HOME
STORIES
CONTACT
Politics
Family Affairs
A story from Guatemala

In an effort to stamp out nepotism in local government, Guatemala passed a law in 2002 making it illegal for mayors to employ family members in public office. However, there was one citizen who saw that the law wasn’t being enforced. Juan* had reason to believe that his local mayor had hired around 10 relatives, including the mayor’s wife, sons and daughters.

 

Juan took his concerns to his local Controller General Office, which audits the assets, expenditures and payrolls of public officials and institutions. Here Juan was reportedly told that pursuing the case was unlikely to bring about change, and that he would only be putting himself at risk in doing so. Juan also approached his local journalists’ association, which refused to help for the very same reasons.

 

Upon reading about our chapter in Guatemala, Juan turned to them for help. On Acción Ciudadana’s advice, he wrote to the mayor’s office, requesting copies of its employment contracts. The mayor’s office allegedly ignored Juan’s request, so Acción Ciudadana contacted them again, and this time they provided the documentation.

 

Juan returned to the Controller General Office, but says they refused to accept the contracts as proof of nepotism. He says they claim they checked the payroll at the mayor’s office and found no one related to the mayor on it.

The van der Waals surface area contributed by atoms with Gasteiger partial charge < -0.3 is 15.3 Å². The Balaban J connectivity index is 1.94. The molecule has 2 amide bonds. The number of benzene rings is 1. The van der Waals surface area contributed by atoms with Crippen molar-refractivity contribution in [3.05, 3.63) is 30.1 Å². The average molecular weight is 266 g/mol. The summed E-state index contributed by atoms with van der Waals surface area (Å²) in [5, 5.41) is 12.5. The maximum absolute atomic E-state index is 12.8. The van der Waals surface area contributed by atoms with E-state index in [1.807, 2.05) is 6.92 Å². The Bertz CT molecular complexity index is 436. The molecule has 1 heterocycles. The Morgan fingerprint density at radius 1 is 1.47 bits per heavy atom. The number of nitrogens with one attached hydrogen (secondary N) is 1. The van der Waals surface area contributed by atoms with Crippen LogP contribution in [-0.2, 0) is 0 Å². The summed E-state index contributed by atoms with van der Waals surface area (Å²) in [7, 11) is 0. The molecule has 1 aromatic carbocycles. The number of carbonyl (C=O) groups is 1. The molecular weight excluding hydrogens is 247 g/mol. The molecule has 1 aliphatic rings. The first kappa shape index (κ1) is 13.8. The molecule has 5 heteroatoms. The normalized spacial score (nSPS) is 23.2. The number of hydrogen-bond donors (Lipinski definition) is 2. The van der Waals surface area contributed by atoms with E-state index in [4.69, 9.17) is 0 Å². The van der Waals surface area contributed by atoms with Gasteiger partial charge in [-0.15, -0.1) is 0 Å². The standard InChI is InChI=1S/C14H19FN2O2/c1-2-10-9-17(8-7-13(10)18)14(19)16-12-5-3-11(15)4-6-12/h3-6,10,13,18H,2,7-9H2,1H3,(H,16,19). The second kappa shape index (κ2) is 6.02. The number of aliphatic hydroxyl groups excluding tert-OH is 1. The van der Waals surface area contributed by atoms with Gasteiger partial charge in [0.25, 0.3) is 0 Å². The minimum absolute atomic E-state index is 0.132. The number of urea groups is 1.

At this point, Acción Ciudadana decided to take the case to the capital and helped Juan report his findings to the Controller General Office in Guatemala City. Acción Ciudadana also later followed up the case with them to ensure that they had audited the mayor’s office in his home town.

 

While this was a positive step, it brought Juan some unwanted attention. He claims that while en route to the Controller General Office he was pulled off a bus by armed men, bundled into a car and driven into the forest, where he was robbed and told to abandon the case. Juan has also reported being confronted by men with guns on a separate occasion, who threatened to kill him if he continued causing trouble.

 

Despite this, Juan bravely kept pursuing the case. Following their investigation, the Controller General Office called for the removal of the mayor’s five closest relatives from office. To ensure that the mayor complied, Acción Ciudadana took the story to the local media. Five of the relatives soon stepped down.

 

*Names have been changed to protect the identities of those involved.

 

Transparency International provides free advice and legal support to victims and witnesses of corruption in almost 50 countries around the world. To date, more than 95,000 people have sought help.



download pdf print